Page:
You want to have great school and family relationships before you need to contact parents about problems; it makes these discussions so much easier. My advice? Make the first move.
The onus is on you to reach out and create a safe and welcoming environment that encourages parent involvement. Why? Because many parents have a negative association when it comes to teachers, as I mention elsewhere. Yep… whether you feel like it or not, you represent an authority figure – an authority figure who may have been experiencing their child at her worst behavior.
Parents are people, and people fear and dislike being judged. Our goal is to create a parent-teacher relationship that could be described as “professional friendship.” Here’s how.
Teach with total transparency
There is nothing secret going on in your classroom, ever. Just as your principal can drop by at any time, so can parents. Let them know this, even if what they are stopping by to see is your management of their own child.
Search for communication opportunities
Go to where the parents are:
- The bus line
- The drop-off/pick-up location
- The volunteer luncheon
- The after-school bingo night
And talk! Mainly, of course, share positive things about their child, which is what they really want to hear. More on that below.
Ask for input
I like to assign homework for parents to complete on the first day of school. I ask them to answer this question in writing:
“What do you want me to know about your child?”
Kids love giving their parents homework to do on the first day, and parents really appreciate this outreach. It’s simple to do and has a high impact on your parent-teacher relationship. It’s a good time to collect email addresses, too.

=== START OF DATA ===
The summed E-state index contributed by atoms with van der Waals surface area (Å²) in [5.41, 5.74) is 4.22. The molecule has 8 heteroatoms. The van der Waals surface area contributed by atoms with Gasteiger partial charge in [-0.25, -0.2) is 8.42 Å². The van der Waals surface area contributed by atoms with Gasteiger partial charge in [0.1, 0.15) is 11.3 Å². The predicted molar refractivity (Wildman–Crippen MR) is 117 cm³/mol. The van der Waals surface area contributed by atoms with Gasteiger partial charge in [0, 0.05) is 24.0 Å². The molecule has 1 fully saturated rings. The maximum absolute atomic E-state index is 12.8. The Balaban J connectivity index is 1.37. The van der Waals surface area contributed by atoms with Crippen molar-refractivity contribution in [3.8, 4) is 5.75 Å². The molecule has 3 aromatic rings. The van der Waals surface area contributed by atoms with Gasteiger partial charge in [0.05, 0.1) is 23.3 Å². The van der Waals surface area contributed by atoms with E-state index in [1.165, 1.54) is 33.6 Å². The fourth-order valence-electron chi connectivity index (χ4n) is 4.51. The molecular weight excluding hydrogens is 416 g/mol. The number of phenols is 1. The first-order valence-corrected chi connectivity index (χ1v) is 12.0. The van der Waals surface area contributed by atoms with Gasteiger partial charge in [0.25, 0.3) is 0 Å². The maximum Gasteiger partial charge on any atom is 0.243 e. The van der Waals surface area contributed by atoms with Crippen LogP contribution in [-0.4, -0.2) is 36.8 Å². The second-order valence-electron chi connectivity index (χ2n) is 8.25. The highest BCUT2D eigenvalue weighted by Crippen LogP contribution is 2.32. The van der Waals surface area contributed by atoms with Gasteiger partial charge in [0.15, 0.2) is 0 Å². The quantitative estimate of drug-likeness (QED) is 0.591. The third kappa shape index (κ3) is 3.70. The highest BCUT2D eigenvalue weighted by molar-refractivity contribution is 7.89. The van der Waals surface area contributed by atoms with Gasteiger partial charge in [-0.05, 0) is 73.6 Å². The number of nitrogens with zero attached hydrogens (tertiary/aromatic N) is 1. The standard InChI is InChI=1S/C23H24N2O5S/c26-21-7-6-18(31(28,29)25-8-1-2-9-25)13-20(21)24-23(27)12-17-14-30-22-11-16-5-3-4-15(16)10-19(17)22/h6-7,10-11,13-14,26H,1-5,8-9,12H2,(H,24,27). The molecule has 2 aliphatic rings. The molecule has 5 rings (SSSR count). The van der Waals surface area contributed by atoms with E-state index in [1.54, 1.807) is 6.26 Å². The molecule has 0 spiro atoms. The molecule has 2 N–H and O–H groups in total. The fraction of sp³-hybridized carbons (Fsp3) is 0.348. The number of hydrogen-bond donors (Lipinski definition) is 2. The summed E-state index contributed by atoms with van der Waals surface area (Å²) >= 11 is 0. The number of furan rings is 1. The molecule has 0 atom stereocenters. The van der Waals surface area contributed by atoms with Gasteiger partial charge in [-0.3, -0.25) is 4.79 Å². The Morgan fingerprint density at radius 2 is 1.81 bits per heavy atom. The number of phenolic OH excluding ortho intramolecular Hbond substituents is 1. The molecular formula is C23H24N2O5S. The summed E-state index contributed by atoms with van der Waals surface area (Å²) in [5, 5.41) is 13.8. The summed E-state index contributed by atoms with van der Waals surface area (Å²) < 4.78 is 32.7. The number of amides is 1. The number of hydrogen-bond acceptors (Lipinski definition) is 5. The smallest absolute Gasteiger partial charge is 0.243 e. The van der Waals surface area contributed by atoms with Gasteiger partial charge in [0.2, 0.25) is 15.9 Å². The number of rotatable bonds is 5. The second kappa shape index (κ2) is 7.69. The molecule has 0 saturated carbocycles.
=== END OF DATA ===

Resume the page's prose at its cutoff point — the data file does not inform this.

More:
Be a little extroverted
I’ve talked about being a bit of an extrovert with the kids; the same holds true with their parents. As I said above, “make the first move.” If you don’t, you will remain strangers to your kids’ parents for far too long.
Approach parents, greet them, learn their names and use them. And use their child’s name when talking to them; this lets them know that you have a caring relationship with their student.
Address their biggest concern up front
A parent’s biggest concern is easy to predict:
“How is Janelle doing in class?”
That’s all they really care about. So tell them. Don’t make them ask.
But just like you don’t want to hear a list of horrible behaviors from your substitute teacher, parents don’t want a load of bad news every time they see you – that would be another one of those negative associations!
Parents know how challenging their child can be. What they are looking for is a ray of hope that he has some redeeming qualities and that you recognize them and celebrate them.
Compliment their child in a specific manner every time you talk to them, especially if their child is listening.
“Ray put in super effort on the spelling test today.”
“Today, Andrea gave a classmate the nicest compliment I’ve ever heard!”
Cementing parent relationships
Usually parents operate on the “no news is good news” principle when it comes to their kids’ behavior and parent-teacher communication. If the school phones, most parents are going to assume it is bad news.
So surprise them: call or email to let them know that their child demonstrated some great behavior.
Picture being a parent and how you would feel if your kid’s teacher called to let you know how kind your child was to another child in school. Your child, your pride and joy, doing good things and being acknowledged for them…
“Geez,” you’d think, “Maybe I’m not such a bad parent, after all!”
Yes, assuaging parental worry/guilt is an acceptable relationship-building technique! I can tell you that I never got communication like this from any of my kids’ teachers, ever. But when I make these calls, I can feel the pride and relief of the parents flowing through the phone.
It’s hard to make time for this, but it’s important. And I don’t care if you suspect the parent had no role in mentoring their child to achieve this great behavior – tell them anyway. Build that relationship.
So we have a great relationship established with our students’ parents. Now it’s time to see how that relationship stands up when it’s tested!